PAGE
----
“We are taking the recommendations of the standing committee report in the right stride and will work on the suggestions. Such problems should not arise in the future," said Singh, who heads the Central Drugs Standard Control Organization (CDSCO) as the DCGI.

The panel alleged that many of the consent forms for the tests had thumb impressions for signatures, or had been signed by hostel wardens. Obtaining informed consent from people participating in such drug studies is essential for clinical trials. In case of minors, forms are to be signed by parents or guardians.

The panel also raised the issue of including vulnerable and tribal populations in the trials, and the lack of preparedness to deal with adverse events.

The PATH statement said, “At the time of its review, ICMR determined the project was a post-licensure observational study and not a clinical trial."

“The demonstration projects in India, Peru, Uganda and Vietnam generated important new evidence on the best ways to introduce HPV vaccines and are informing the work of governments across Africa, Asia, and Latin America to help prevent cervical cancer deaths," PATH said.

The panel asked the ministry of health and family welfare to promptly report PATH’s alleged violations to the World Health Organization and UNICEF (the UN agency for children), and suggested that the National Human Rights Commission also look into the reported violations.

“It is shocking to see how an American organization used surreptitious methods to establish itself in India, performed trials on hundreds of women and children in our country with so many violations, and two of our government agencies rushed to help this organization," said Dr. Chandra M. Gulhati, editor of Monthly Index of Medical Specialities.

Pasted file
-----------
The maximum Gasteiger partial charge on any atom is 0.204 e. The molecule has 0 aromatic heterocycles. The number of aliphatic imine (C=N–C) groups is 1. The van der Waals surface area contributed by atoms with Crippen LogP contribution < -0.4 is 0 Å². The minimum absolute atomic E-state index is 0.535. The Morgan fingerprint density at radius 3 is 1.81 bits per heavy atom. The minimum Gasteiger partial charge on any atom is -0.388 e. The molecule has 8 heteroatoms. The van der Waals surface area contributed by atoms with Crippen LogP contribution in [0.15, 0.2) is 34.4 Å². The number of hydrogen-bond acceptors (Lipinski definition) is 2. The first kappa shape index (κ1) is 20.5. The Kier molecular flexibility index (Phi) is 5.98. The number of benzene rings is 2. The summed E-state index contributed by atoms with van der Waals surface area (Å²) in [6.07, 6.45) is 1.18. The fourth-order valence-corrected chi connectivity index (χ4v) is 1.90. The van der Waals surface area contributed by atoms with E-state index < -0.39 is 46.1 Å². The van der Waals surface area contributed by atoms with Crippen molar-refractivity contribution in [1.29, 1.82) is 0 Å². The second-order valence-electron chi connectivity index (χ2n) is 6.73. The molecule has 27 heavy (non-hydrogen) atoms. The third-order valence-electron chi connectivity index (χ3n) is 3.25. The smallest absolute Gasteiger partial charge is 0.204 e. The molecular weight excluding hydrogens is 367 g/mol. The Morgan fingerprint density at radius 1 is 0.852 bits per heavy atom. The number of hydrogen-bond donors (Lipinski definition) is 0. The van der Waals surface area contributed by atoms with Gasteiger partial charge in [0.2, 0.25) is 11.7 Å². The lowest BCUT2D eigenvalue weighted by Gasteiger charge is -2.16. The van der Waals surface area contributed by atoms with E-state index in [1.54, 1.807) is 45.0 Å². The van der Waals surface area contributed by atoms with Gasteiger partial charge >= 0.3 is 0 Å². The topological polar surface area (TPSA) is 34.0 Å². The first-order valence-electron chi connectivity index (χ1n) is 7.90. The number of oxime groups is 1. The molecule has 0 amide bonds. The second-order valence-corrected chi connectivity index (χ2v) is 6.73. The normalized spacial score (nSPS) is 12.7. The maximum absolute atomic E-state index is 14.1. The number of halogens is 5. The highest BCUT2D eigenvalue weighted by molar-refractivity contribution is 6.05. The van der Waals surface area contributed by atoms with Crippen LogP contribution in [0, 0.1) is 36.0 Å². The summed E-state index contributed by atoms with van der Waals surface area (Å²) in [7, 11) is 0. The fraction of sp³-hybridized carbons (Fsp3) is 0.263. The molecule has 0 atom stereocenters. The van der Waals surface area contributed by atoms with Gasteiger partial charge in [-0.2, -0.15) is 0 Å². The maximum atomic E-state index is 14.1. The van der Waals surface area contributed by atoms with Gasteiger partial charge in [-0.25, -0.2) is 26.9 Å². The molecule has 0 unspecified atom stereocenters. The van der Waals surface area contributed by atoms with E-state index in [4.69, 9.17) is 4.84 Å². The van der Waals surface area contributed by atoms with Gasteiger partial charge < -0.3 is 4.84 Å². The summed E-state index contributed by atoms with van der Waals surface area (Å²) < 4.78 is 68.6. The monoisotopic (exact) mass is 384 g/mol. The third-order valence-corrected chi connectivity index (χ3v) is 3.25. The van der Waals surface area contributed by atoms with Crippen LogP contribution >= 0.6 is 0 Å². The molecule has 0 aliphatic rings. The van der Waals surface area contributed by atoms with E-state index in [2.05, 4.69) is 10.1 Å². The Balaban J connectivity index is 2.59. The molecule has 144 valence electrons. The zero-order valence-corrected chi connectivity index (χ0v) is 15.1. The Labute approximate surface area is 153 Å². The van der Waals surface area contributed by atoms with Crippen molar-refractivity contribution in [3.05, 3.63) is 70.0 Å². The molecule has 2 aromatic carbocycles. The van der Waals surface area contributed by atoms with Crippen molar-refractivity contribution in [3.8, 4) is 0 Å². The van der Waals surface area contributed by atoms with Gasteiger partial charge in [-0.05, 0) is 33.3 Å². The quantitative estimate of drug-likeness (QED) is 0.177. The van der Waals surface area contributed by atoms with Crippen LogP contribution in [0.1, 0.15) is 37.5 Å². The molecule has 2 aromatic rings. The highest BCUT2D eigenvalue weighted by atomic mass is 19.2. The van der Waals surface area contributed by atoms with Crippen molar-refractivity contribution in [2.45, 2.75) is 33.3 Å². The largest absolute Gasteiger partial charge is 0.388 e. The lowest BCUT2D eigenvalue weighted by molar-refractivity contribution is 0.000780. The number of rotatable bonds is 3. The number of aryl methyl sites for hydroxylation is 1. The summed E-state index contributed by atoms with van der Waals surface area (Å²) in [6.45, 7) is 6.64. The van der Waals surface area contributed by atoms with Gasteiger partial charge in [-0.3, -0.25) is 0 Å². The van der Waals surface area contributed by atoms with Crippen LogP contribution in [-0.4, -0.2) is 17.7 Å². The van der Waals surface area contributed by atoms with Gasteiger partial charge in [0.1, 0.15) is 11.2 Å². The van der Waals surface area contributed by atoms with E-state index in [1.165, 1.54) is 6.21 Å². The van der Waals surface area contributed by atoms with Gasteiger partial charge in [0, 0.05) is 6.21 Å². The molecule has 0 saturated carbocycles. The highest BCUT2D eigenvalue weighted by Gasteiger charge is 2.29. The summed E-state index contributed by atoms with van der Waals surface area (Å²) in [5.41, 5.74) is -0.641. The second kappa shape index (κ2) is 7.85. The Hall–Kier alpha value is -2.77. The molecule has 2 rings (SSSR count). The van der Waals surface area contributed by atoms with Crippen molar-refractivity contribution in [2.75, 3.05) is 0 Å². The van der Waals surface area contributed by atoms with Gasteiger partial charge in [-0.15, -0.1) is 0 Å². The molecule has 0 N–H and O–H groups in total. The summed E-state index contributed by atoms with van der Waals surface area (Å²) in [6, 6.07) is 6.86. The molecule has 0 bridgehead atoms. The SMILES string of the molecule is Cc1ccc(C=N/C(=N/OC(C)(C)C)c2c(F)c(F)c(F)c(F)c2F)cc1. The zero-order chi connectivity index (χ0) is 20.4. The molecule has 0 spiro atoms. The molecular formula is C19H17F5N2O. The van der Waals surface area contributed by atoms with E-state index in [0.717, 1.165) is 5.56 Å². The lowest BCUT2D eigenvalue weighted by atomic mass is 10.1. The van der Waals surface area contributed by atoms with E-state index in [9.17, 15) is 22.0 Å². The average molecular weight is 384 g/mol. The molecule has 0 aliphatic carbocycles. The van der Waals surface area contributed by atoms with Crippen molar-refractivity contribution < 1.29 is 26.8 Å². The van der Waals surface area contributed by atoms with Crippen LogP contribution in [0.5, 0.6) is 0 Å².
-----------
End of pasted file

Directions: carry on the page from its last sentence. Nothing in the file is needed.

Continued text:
India approved 475 clinical trials for “new chemical entities" not used as drugs elsewhere in the world between January 2005 and June 2012, according to documents submitted by DCGI in the Supreme Court.

The documents said 11,972 adverse effects, excluding deaths, were reported in the period, with 506 of these being directly attributable to the trials. They put deaths from trials at 2,644 in the past five years.

In a 3 January ruling, the apex court revoked the powers of the Indian drug regulator to approve trials for new chemical entities, placing the responsibility on the health secretary, who was asked to personally vet all approvals.

On 26 July, the Supreme Court directed the Union government to come up with a new regulatory regime for clinical trials that reflects the concerns of all stakeholders.

The National Institutes of Health (NIH), part of the US department of health and human services, cancelled about 40 ongoing clinical trials in India after the health ministry tightened regulatory norms for trials, Mint reported in July.

The health ministry amended the Drugs and Cosmetics Act with new provisions for regulation and ethical supervision of trials; compensation of trial subjects, and mandatory accreditation of all stakeholders, including institutional review boards, research institutions, sponsors and contract research organizations.

Note: This story has been amended from its original version to clarify the scale of the study conducted by PATH